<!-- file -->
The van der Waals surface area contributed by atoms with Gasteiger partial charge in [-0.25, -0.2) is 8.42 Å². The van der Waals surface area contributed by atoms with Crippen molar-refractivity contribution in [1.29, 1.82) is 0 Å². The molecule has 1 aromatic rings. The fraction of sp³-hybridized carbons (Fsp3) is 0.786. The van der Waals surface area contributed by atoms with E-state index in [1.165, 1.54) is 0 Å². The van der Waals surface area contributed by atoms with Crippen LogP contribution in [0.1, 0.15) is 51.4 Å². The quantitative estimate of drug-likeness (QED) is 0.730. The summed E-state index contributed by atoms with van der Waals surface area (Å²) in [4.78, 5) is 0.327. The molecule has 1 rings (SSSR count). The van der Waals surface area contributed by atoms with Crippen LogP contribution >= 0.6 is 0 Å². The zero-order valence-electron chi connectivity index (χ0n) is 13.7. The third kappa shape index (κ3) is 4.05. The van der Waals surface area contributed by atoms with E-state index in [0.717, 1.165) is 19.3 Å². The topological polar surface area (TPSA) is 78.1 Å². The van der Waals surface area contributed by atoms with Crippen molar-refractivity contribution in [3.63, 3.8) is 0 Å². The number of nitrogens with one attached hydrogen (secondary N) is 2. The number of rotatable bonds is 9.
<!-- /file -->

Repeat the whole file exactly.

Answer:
The van der Waals surface area contributed by atoms with Gasteiger partial charge in [-0.25, -0.2) is 8.42 Å². The van der Waals surface area contributed by atoms with Crippen molar-refractivity contribution in [1.29, 1.82) is 0 Å². The molecule has 1 aromatic rings. The fraction of sp³-hybridized carbons (Fsp3) is 0.786. The van der Waals surface area contributed by atoms with E-state index in [1.165, 1.54) is 0 Å². The van der Waals surface area contributed by atoms with Crippen LogP contribution in [0.1, 0.15) is 51.4 Å². The quantitative estimate of drug-likeness (QED) is 0.730. The summed E-state index contributed by atoms with van der Waals surface area (Å²) in [4.78, 5) is 0.327. The molecule has 1 rings (SSSR count). The van der Waals surface area contributed by atoms with Crippen LogP contribution >= 0.6 is 0 Å². The zero-order valence-electron chi connectivity index (χ0n) is 13.7. The third kappa shape index (κ3) is 4.05. The van der Waals surface area contributed by atoms with E-state index in [0.717, 1.165) is 19.3 Å². The topological polar surface area (TPSA) is 78.1 Å². The van der Waals surface area contributed by atoms with Crippen molar-refractivity contribution in [3.63, 3.8) is 0 Å². The number of nitrogens with one attached hydrogen (secondary N) is 2. The number of rotatable bonds is 9.